We have “known” for years that 25-hydroxy Vitamin D levels over 50ng/ml are “too high” (hypervitaminosis D) and often cause high Calcium levels (hypercalcemia). The Mayo Clinic designed a 10 year study to confirm that causal relationship. It was presented at ASBMR.
NOF and others have called for higher Vitamin D supplementation and higher blood levels. Mayo researchers expected to find many more cases of hypercalcemia related to many more cases of hypervitaminosis D. The numbers of Vitamin D levels above 50ng/ml have doubled during the 10 years. Levels above 80 and 100ng/ml have not increased. The numbers of high calcium levels have not increased. Those patients with the highest Vitamin D levels were not the patients with the highest Calcium levels.
The question whether calcium supplements are good or bad for you, and how much you should take, is very controversial. That is because it is the wrong question. The answer is “it depends”. We spent an hour at ASBMR going over many studies and analyses.
Total calcium intake is what matters. That means that how much calcium supplement you need today depends on how much calcium is in your diet. Unless you eat the same thing every day (boring!), your need for calcium supplement at each meal will vary. And it is more tricky than that.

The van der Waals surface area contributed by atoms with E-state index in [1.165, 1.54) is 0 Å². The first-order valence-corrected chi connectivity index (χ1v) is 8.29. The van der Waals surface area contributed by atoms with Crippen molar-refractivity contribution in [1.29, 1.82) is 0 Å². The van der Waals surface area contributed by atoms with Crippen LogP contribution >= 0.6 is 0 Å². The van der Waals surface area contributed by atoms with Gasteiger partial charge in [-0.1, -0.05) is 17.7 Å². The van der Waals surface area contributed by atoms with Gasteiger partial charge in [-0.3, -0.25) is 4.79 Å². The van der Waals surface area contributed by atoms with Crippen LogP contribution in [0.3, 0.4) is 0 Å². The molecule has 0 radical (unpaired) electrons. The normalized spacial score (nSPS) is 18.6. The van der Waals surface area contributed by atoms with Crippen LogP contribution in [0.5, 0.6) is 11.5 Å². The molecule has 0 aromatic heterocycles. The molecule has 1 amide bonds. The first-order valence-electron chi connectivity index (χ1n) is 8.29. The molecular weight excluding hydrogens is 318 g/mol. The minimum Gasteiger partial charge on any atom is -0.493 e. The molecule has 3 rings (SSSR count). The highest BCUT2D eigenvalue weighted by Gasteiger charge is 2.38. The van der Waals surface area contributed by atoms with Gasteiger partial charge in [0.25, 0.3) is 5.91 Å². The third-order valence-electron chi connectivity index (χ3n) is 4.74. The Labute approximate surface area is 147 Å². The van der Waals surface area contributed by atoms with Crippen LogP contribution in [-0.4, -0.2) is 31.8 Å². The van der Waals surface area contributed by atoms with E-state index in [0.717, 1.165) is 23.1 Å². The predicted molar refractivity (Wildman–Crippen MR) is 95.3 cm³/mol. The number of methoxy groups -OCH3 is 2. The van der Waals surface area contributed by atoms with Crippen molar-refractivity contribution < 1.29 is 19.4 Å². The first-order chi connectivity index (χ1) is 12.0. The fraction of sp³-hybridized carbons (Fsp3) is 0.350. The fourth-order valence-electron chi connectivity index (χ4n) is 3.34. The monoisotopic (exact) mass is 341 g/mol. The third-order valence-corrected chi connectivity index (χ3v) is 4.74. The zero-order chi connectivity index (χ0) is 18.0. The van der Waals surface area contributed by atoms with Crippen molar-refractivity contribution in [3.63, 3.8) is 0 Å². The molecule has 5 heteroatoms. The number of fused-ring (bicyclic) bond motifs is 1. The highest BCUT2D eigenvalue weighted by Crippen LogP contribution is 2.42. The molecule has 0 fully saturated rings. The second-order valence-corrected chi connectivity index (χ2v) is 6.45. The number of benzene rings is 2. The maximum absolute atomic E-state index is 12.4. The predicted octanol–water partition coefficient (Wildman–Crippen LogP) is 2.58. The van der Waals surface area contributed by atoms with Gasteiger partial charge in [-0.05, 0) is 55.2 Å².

The American Society for Bone & Mineral Research 35th Annual Meeting has just concluded. Of the roughly 2000 attendees, nearly half were form other countries. Most are PhD researchers dealing in basic science issues and then moving toward answers to human maladies. Two totally new types of osteoporosis medications are in phase 3 human trials. They look promising.
Those of us who treat human patients use meetings to trade information. My poster about using Vertebral Fracture Assessment to improve the accuracy of DXA was well received. Many academic osteoporosis centers routinely use VFA, but have not yet analyzed and reported their results. I learned a lot from other attendees, much of which will help me help my patients.
If you screen by DXA alone you fail to identify most of the individuals who will fracture. Over 80% of fracture patients over age 50 have “osteopenia” or “normal” as their Bone Mineral Density (BMD) test result on DXA. Wow! DXA is a terrible stand-alone test.
Previous fractures are a much more reliable screen. Any previous fracture predicts future fractures. The best predictors of fracture risk are Vertebral (spine) fractures, but there is a problem. Most vertebral “crumble” or even “crunch” fractures are not identified as fractures until you look for them. You must do Vertebral Fracture Assessment (VFA) to identify those persons who are at increased risk of fracture because they already have fractured.